Functors and Monads
Functors are containers that have value(s) and if you apply a function to that value(s) you get the same kind of container with the value(s) inside of it transformed. Any type that has defined Map/Select function is a functor. We can generalize the signature of Map like:
Map: (C<T>, (T > R)) > C<R>
Map is a function that takes a generic container that wraps inner value of type T and a function f that transforms T to R and returns a container C<R> wrapping the value after applying f to the container's inner value.
List, Enumerable, Dictionary are just a few examples of functors in C#.
Functor laws:

functors must preserve identity – if the values in the functor are mapped to themselves the result must be an unmodified functor.
functor.Select(x => x) == functor
[TestMethod]
public void PreserveIdentity()
{
Func<int, int> id = x => x;
IEnumerable<int> seq = Enumerable.Range(1, 10);
CollectionAssert.AreEqual(
seq.ToList(),
seq.Select(id).ToList());
} 
functors preserve composition – the result of two mapping operations performed one after the other should be the same as to applying the first function to the result of the second.
functor.Select(x => f(g(x))) == functor.Select(g).Select(f)
[TestMethod]
public void PreserveComposition()
{
Func<int, string> g = x => x.ToString();
Func<string, string> f = x => x.ToUpper();
IEnumerable<int> seq = Enumerable.Range(1, 10);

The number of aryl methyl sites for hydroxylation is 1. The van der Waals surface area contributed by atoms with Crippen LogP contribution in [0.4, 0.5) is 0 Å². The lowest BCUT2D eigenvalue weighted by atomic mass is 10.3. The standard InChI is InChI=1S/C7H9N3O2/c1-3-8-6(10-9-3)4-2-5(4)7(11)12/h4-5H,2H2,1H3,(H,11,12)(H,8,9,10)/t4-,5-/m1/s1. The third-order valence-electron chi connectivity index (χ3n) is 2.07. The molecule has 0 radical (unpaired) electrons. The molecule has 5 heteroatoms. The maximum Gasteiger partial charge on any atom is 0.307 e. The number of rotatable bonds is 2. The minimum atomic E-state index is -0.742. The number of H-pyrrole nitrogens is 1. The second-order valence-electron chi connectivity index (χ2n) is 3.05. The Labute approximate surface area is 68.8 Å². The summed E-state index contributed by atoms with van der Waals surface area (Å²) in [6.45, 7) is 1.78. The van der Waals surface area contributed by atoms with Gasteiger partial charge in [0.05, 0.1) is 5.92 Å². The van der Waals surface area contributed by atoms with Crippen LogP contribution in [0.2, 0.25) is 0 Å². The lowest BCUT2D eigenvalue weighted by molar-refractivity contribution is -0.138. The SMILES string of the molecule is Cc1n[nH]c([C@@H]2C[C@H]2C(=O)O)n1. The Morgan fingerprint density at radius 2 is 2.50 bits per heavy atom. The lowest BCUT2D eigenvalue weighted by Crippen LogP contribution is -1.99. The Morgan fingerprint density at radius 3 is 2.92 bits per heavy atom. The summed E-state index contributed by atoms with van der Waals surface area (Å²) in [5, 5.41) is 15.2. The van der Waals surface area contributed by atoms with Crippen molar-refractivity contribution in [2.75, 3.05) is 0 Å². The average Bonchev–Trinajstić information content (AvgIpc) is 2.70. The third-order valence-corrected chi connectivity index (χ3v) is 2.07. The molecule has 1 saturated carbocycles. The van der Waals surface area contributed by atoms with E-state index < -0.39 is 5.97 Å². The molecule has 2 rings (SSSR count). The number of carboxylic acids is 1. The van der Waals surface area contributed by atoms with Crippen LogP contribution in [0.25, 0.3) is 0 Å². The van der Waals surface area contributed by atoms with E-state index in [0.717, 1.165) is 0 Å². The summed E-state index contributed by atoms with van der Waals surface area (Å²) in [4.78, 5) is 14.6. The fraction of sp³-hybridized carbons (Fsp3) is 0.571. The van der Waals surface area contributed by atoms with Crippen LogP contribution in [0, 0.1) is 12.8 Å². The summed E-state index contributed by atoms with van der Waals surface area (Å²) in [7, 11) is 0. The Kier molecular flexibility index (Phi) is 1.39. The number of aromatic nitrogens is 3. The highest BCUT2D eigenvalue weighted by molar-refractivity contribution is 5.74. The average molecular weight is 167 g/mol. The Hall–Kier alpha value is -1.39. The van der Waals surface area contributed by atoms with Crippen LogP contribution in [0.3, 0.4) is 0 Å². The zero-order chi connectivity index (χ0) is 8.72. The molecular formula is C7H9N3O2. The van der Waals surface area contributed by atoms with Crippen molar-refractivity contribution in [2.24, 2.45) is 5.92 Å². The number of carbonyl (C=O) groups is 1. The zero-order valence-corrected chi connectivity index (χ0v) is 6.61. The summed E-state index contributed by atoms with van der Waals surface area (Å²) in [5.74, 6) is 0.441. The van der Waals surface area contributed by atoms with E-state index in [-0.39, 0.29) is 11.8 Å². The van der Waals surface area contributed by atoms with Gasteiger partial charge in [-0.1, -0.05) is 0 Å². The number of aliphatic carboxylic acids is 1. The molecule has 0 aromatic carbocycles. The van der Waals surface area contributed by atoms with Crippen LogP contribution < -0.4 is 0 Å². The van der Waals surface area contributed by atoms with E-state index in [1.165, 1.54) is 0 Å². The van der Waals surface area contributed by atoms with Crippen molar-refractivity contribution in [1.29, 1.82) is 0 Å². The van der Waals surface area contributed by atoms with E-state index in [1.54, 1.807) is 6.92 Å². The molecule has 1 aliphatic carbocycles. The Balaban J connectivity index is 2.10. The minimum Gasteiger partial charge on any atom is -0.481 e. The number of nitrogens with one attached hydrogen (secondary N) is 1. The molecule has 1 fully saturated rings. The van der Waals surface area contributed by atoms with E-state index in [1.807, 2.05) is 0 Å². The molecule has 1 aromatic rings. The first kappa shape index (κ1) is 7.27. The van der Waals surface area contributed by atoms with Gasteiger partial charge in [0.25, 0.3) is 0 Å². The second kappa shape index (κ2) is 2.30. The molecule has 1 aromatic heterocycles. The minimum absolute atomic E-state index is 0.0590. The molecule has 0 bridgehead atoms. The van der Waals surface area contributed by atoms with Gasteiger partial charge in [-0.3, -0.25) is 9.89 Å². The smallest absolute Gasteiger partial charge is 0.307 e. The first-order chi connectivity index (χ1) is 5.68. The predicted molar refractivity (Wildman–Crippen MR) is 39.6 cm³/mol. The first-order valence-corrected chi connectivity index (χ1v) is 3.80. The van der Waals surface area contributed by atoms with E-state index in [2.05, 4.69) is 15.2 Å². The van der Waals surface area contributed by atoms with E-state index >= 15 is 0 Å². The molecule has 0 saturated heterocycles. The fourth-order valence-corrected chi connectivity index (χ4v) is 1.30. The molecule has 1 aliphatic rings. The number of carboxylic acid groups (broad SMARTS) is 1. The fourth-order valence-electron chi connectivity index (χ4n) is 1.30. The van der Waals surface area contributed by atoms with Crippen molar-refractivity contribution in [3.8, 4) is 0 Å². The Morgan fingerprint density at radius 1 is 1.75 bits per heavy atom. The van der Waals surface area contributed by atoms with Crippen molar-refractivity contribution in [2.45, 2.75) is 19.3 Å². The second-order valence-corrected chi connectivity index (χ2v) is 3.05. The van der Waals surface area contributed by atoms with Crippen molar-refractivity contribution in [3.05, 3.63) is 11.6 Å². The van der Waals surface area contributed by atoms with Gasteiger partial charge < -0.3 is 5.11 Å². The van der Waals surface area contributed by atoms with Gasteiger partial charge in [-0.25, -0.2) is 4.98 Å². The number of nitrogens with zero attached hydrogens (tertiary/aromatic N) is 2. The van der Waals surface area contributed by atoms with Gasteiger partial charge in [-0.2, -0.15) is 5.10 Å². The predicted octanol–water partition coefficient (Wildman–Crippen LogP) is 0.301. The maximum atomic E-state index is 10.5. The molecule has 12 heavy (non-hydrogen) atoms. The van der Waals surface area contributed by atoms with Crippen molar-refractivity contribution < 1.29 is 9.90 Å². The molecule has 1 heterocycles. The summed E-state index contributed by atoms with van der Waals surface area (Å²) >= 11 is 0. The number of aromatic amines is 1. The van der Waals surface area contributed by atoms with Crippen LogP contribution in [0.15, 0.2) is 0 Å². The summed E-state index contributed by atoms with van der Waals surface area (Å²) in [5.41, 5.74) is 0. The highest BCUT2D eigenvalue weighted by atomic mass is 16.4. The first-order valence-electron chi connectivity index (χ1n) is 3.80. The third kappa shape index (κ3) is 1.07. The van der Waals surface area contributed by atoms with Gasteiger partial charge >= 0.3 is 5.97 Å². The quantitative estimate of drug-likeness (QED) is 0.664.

CollectionAssert.AreEqual(
seq.Select(g).Select(f).ToList(),
seq.Select(x => f(g(x))).ToList());
}
Advantage of using functors is that the value is abstracted away in container. Also, you can chain Map calls, because the Map function returns another functor.
Monad is just a generic container C<T> that has two particular functions defined on it – Return and Bind.
 Return: T > M<T>
 Bind: (M<T>, (T > C<R>)) > C<R>
Return function wraps a normal value lifting it into monadic value. Normal values are int, bool, string, etc., while elevated values are Option<T>, Enumerable<T>, Observable<T> etc.
For example, we can define Return for IEnumerable like:
public static IEnumerable<T> Return<T>(params T[] ts)
=> ts.ToList();
Bind takes a monadic value and a function that can transform the value, and returns a new monadic value. Another way to think of Bind is that it is a two parameter function that takes an elevated value M<T> and a function T > C<R> and returns a new elevated value C<R>. This is done by unwrapping the value and running the function T > C<R> against it.
Resources: